Veteran handler Amber McCune sat down with me to talk about her second Westminster win with her border collie Kaboom. Five-year-old Kaboom blew away the competition in the 24-inch division on February, 10. A competitor since he was two years old, Kaboom has won multiple regional and national titles. Handler Amber McCune is excited to continue working with Kaboom to compete for “as many years as he enjoys and stays injury free.” Amber erupted with pride as she answered some of our questions about her preparation, competition, and methods for keeping Kaboom happy and healthy.
Question: Was this your first time winning the Westminster?
Amber’s answer: This is the third year competing and second time winning—back-to-back wins with Kaboom!
Question: What was the journey like getting ready to compete at Westminster?
Amber’s answer: Both winning years I trained Kaboom on the circuit, with similar turf. I researched the judges past course design and the type of trends they used. This helped me know what to expect in terms of course design.
Question: Were the courses more difficult compared to other competitive events?
Amber’s answer: The jumpers course was definitely very challenging. I needed to run faster than I have ever run on a course. It had different challenges compared to a regular AKC course. I was nervous because I was a returning champion and wanted to make our coach (Anthony Clark) proud.
Question: What was it like to show up to the event and get ready to compete?
Amber’s answer: Driving through New York City was the toughest part. Once we got there, the focus was on Kaboom—being connected with him and being in the moment. Since I got there at 4:30 am and left at 11:30 pm, I had hours between my three runs.
Question: What is the environment like with the other competitors?
Amber’s answer: It was a very friendly environment. We were a bunch of crazy dog people just having fun. We were very supportive of each other and wanted everyone to do well.
Question: Did you have a place to warm up with your dog in advance? Amber’s answer: There was a small warm-up jump area. We both kept moving around to stay warm. I spent about 20 minutes warming him up. I had him trot, jump, and stretch to keep the muscles loose. There are tons of people that wanted to pet him during the warm-up.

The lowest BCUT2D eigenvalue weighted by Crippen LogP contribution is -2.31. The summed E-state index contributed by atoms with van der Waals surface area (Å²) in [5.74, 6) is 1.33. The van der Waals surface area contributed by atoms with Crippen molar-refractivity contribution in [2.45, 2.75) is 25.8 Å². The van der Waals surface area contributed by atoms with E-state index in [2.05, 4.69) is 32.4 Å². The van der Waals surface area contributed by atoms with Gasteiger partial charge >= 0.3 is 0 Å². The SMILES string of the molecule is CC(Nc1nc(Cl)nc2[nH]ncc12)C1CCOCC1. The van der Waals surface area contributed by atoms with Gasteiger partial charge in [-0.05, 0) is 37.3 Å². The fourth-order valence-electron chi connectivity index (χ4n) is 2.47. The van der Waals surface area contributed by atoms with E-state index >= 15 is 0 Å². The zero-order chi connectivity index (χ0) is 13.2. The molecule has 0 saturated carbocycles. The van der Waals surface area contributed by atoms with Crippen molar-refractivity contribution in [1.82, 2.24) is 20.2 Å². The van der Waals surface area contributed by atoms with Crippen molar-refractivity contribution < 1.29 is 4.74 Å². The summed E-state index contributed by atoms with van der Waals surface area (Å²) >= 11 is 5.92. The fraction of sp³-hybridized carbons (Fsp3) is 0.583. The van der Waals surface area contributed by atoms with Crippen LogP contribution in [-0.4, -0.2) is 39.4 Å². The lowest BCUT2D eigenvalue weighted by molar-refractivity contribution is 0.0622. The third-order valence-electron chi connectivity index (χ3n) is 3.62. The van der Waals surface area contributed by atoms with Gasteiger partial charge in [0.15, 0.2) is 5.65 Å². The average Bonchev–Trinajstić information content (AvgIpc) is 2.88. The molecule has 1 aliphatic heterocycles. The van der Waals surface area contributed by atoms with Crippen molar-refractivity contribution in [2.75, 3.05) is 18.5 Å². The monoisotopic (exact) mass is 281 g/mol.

Question: Did you give your dog any 1TDC™ before the event?
Amber’s answer: Yes, he has been on 1TDC™ for two years as part of his daily regimen. Kaboom takes it for his oral health and muscle, tendon, and joint support. 1TDC™ is super great for oral health—his breath doesn’t smell at all. I’ve seen him recover faster and never seems to be sore after an event.
Questions: Do you believe 1TDC™ is helping your dog have a longer agility career?
Amber’s answer: Yes, very much so. It has helped his recovery time and relieves muscle soreness. I recommend 1TDC™ and distribute it to other agility competitors all the time.
Question: Do you give your dog a pep talk before you hit the course?
Amber’s answer: I sat with him and we both stared at the course. I kept him relaxed and hugged him, I kept us in the moment.
Question: How did you feel your run went?
Amber’s answer: It went well, but there’s always room for improvement. I’ve already analyzed what could’ve gone better.
Question: Did you know you were likely going to win?
Amber’s answer: Since we were the last run, when we were done I saw “#1 Kaboom.” I knew we had won! We were so excited after that!
Question: What was the most difficult part and easiest part of the course?
Amber’s answer: The most difficult was the weave entry for Kaboom—I had to manage that and allow him to see the entry. The easiest was the ending line, running Kaboom through a straight line. I like running fast without a turn.
Question: Was there something about the course that tripped you up unexpectedly and you would have trained your dog differently had you known?
Amber’s answer: He turned the wrong way off one turn. I did not properly indicate the turn.
Question: How do you reward your dog after a run?
Amber’s answer: I rewarded with a game of tug-of-war and let him play with his biting toy. When we got back to the hotel he also got a cheeseburger.